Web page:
Dual-threat-QB offense here to stay

ORLANDO, Fla. -- South Carolina head football coach Steve Spurrier may be known for the Fun 'n Gun offense he ran at Florida. But he's become a believer in the zone-read offense and the running quarterback.

"I think this kind of offense is better maybe than what we used to do." - South Carolina head coach Steve Spurrier

Those are words you may have thought you've never hear come out of the mouth of one of the most innovative offensive minds in college football history.

But there sat South Carolina head football coach Steve Spurrier at the final press conference before Monday's Capital One Bowl match-up with Nebraska, smiling, joking, and talking about running quarterbacks.

It's been one of the biggest topics of conversation during the Gamecocks' 10-2 season. A win Monday would make this the winningest Gamecock team of all time.

And it may go down as one of Spurrier's greatest coaching jobs of all time. Ironically, it wasn't about passing trees, timing routes or long balls. This South Carolina team won with really good defense and ultimately a really good rushing attack.

It wasn't an immediate conversion from the Fun 'n Gun to the zone-read balanced attack the Gamecocks are running with quarterback Connor Shaw at the helm.

In the last few years, Spurrier and his offensive assistants had implemented more designed quarterback runs to take advantage of Stephen Garcia's talents. But Spurrier always seemed to have the ultimate goal of getting back as close as possible to the offense he ran at Florida.

With a fifth-year senior Garcia running the show and a talented array of skill players, prior to the 2011 season Spurrier vowed to call all the offensive plays again and looked to shift the offense back to an under-center, play-action style attack. But Garcia struggled to hit open receivers, the offensive line wasn't consistent enough and the offense never clicked.

It's hard to tell when the mindset truly changed. Following a home loss to Auburn, Shaw was given the reins of the offense and the Gamecocks blew out Kentucky 54-3 but it was still a pass-first game plan.

In the next week against Mississippi State, Heisman-hopeful Marcus Lattimore went down for the season. Run less? No, the Gamecocks just ran the football even more.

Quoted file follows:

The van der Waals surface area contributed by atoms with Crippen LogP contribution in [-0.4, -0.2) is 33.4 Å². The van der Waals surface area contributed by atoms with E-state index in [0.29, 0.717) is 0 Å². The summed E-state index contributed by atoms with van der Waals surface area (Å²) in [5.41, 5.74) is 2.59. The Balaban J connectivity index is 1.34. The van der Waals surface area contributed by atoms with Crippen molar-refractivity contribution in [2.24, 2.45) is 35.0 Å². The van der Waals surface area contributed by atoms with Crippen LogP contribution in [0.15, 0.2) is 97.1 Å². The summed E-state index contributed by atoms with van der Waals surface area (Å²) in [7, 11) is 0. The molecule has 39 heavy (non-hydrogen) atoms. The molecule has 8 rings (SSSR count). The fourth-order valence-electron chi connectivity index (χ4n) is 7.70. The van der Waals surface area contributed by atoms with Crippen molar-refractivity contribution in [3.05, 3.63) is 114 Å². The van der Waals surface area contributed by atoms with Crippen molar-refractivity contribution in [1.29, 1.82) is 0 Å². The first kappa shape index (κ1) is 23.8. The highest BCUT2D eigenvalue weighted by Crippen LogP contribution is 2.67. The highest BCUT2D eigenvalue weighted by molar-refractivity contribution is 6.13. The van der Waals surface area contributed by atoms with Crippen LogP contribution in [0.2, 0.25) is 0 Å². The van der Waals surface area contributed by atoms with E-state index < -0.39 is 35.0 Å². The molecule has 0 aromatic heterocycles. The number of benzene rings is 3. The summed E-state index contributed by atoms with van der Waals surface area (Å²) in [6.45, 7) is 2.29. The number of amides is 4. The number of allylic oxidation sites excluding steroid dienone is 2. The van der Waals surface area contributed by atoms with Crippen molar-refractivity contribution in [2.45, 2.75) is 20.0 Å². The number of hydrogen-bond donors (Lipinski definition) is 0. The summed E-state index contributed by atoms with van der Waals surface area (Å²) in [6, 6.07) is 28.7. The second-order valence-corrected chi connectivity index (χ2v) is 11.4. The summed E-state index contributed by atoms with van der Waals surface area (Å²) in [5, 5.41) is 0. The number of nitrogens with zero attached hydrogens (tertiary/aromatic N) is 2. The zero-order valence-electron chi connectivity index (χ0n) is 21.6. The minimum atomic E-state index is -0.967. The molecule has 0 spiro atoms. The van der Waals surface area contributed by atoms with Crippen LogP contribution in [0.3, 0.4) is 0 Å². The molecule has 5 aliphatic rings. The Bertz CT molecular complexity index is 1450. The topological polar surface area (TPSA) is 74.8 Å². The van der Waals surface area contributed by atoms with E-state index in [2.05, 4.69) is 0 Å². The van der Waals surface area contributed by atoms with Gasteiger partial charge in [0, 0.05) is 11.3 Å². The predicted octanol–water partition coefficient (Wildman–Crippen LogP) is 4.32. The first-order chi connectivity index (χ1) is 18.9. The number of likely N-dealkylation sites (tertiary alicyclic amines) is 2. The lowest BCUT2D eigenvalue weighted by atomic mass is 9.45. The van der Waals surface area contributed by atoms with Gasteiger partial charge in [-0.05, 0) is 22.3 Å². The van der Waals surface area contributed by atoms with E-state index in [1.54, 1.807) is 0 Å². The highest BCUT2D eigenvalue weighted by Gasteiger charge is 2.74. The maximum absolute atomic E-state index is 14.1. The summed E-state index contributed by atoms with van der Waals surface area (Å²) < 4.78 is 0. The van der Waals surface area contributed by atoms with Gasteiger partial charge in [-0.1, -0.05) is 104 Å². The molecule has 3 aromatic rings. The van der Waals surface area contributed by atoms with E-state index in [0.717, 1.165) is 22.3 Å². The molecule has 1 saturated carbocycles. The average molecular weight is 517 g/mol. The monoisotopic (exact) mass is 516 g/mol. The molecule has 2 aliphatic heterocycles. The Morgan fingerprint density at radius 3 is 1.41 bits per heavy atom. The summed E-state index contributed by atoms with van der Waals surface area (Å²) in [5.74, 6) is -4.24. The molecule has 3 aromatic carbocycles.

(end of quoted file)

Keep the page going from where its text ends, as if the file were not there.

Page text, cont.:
While running backs Brandon Wilds and Kenny Miles have picked up the slack along the way, it's been the running ability of Shaw that has extended drives and been the back-breaker of opposing defenses. While Shaw is always a threat to take off and run on a called pass play, that running ability has become more and more of a part of the game plan in the second half of the season.

Whether it be the quarterback draw, or possibly the staple of the Gamecocks' new offense, the zone-read running play, Shaw's running has made it all click.

In the regular season finale against Clemson, the offense showed its true potential as the Gamecocks ran and threw up and down the field for 210 yards both on the ground and through the air in a 34-13 blowout victory.

Shaw threw for 210 yards and rushed for a career-high 107 yards with four total touchdowns.

"I believe that the sign of a good coach (is) the ability to look at what you have and play to the strengths of your group," Nebraska head coach Bo Pelini said.

Spurrier credits running game coordinator and offensive line coach Shawn Elliott for installing the running game portion of the game plan from week to week.

Elliott originally studied the zone-read running game in 2004 when he was the offensive line coach at Appalachian State.

Looking for an offensive spark, and with playmakers Richie Williams and Armanti Edwards at quarterback, the Appalachian State staff went to West Virginia to study ways to get their quarterbacks more involved in the running game with Rich Rodriguez's zone-read concepts.

"Adding the quarterback run to any offense is something I think is hard to defend," Elliott says. "If you talk to anyone out there, 11 on 11 is a lot better than 10 on 11."

The Appalachian staff took what it learned and adapted the concepts and mindset to the system they were already using. Elliott says they've further adapted the concepts to better implement them at South Carolina.

Pelini, who oversees Nebraska's defense, has noticed.

"It's a well thought-out offense," he said, "and they're coached well, and I think the kids execute it and have a good understanding of what they're trying to get done and that's a sign of a good football team."

Spurrier has become a believer, too.

The Head Ball Coach still is the Gamecocks' primary play-caller. Each week, he, along with quarterbacks coach Steve Spurrier, Jr. and quarterbacks coach G.A. Mangus install the passing portion of the game plan. And on gameday, the four coaches work together with Spurrier ultimately signaling in the play.

Spurrier still believes there's a place in college football for excellent passers and decision-makers.

But it makes life easier if the quarterback can use his feet too.

"Today if the quarterback can't run, it's difficult," he says. "Alabama is winning with non-running quarterbacks. It's more difficult. If you've got a guy like R.G. Griffin III, woh's a national champ high hurdler, he runs a 4.4 [forty-yard dash] and can throw the way he can throw, those are the guys that I think can dominate."

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